Niantic , the company behind the wildly successful " Pokemon Go " mobile game, is looking to breathe some new life into " Pokemon Go " precursor " Ingress ." On Monday, it officially unveiled " Ingress Prime ," which combines a redesigned app with new storylines, a new onboarding experience and an accompanying web series.
"' Ingress ' was inspired by this idea that the world is full of interesting places that we pass by every day," said Niantic CEO John Hanke during a recent press briefing in the company's San Francisco office. The original game made use of those landmarks by using them as anchor points for the game's story, allowing players to self-select in two different factions, and then battle the opposing faction for the control of so-called portals.
These portals were in many ways precursors of "Pokemon Go's" pokestops, and at times even used the same landmarks. "'Ingress' taught us a lot about real-world games," said Hanke, adding that the company applied many of those lessons learned to both "Pokemon Go" as well as its upcoming "Harry Potter: Wizards Unite" game.
But for all of the similarities, "Ingress" was also clearly ahead of its time. Combining mobile game-play with real-world locations and actions was a new idea, and the fact that 'Ingress' did so with a fairly complex science fiction story didn't exactly help to explain it to the masses. "Ingress" was downloaded a little over 20 million times, whereas "Pokemon Go" surpassed 650 million downloads earlier this year.
Hanke said that the company learned quite a bit from the "Pokemon Go" onboarding experience, which involved a lot more hand-holding. "Ingress didn't do so well in its first incarnations," he said about the game's onboarding.
"Ingress Prime" aims to do better by using two AI characters that help to make players familiar with the game's core mechanics and objectives. Niantic also produced a number of narrative-driven tutorial videos to introduce new and existing players to the updates to the game, and it added another story to the "Ingress" universe with the "Dunraven Project," a weekly web series that adds another angle to the game's backstory.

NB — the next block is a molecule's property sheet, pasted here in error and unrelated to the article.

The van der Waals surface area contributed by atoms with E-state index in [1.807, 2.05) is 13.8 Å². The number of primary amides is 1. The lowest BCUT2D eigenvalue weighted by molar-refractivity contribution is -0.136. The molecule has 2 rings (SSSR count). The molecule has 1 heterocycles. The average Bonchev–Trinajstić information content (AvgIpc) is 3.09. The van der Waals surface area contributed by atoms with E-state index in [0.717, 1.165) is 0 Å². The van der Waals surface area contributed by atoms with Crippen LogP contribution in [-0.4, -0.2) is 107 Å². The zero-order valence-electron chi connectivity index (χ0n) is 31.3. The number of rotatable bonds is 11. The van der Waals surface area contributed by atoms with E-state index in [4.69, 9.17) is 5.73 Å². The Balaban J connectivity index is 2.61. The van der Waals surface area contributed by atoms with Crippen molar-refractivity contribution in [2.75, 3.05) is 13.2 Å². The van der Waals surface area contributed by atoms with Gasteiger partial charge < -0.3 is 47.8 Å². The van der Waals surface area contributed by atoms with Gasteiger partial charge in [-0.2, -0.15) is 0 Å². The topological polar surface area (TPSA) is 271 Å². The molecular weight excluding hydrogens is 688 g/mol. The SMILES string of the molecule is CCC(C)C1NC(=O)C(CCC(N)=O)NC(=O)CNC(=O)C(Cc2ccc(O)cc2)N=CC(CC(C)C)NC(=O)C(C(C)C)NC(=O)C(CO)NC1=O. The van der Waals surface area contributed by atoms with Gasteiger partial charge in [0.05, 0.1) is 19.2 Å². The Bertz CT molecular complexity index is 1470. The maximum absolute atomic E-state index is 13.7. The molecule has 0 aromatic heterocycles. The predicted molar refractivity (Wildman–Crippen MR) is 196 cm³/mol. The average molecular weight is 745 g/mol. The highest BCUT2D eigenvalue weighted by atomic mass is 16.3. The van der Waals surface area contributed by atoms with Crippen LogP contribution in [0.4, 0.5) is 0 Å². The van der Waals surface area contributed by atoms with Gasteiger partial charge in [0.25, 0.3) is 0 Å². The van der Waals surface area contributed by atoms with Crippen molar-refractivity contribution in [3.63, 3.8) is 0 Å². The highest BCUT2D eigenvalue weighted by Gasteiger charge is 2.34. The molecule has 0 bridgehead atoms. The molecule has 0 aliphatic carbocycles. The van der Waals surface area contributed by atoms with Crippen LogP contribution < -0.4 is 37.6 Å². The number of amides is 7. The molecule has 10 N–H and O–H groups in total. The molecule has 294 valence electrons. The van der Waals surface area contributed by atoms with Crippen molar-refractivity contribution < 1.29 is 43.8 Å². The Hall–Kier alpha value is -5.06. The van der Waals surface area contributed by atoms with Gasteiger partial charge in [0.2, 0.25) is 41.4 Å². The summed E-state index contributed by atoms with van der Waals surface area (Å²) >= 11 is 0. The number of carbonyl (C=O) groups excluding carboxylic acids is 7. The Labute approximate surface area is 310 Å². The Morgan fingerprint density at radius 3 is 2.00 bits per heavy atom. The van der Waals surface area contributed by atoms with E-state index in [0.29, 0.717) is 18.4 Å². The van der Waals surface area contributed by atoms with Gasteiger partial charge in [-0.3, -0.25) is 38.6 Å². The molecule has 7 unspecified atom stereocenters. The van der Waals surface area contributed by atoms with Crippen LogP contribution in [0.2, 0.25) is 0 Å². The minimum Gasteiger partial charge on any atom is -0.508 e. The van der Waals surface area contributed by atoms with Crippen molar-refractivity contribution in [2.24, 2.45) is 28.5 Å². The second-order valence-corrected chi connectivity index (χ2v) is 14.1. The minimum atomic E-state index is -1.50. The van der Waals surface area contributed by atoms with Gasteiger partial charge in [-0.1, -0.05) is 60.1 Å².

Some of the bigger changes are actually under the hood. "Ingress Prime" has been developed on top of Niantic's real-world platform, which powers the company's own game titles as well as future third-party titles. The technology combines the Unity-based mobile app with Niantic's own augmented reality ( AR ) cloud, allowing it to anchor "Ingress Prime" portals and other virtual objects to real-world landmarks. "That really forms the fabric for what we are doing now," Hanke said.
Rebuilding the game's technology also helped Niantic to revamp the "Ingress Prime" app itself, adding 3D street view, a new portal design, new inventory management and even new sound design.
And it will make it possible for the company to more rapidly iterate on future upgrades, which will include a dedicated AR mode that allows players to explore landscapes in a tabletop mode - think battle map, but projected on your phone's camera view. The feature is not part of "Ingress Prime" at launch, but will be added in the coming months. "Since we own this IP, we are able to be very innovative and experimental," said Niantic vice president of engineering Niniane Wang.
However, even with adding these kinds of AR features to "Ingress Prime," Niantic still focuses on a more holistic take on augmenting the world. "Our notion of augmented reality has always been a lot bigger than what happens on the device," said Hanke. Instead of just overlaying filters over a camera view of the world, the company aims to add stories and gameplay onto the world itself. Said Hanke: "The world is the computer, the world is the interface."
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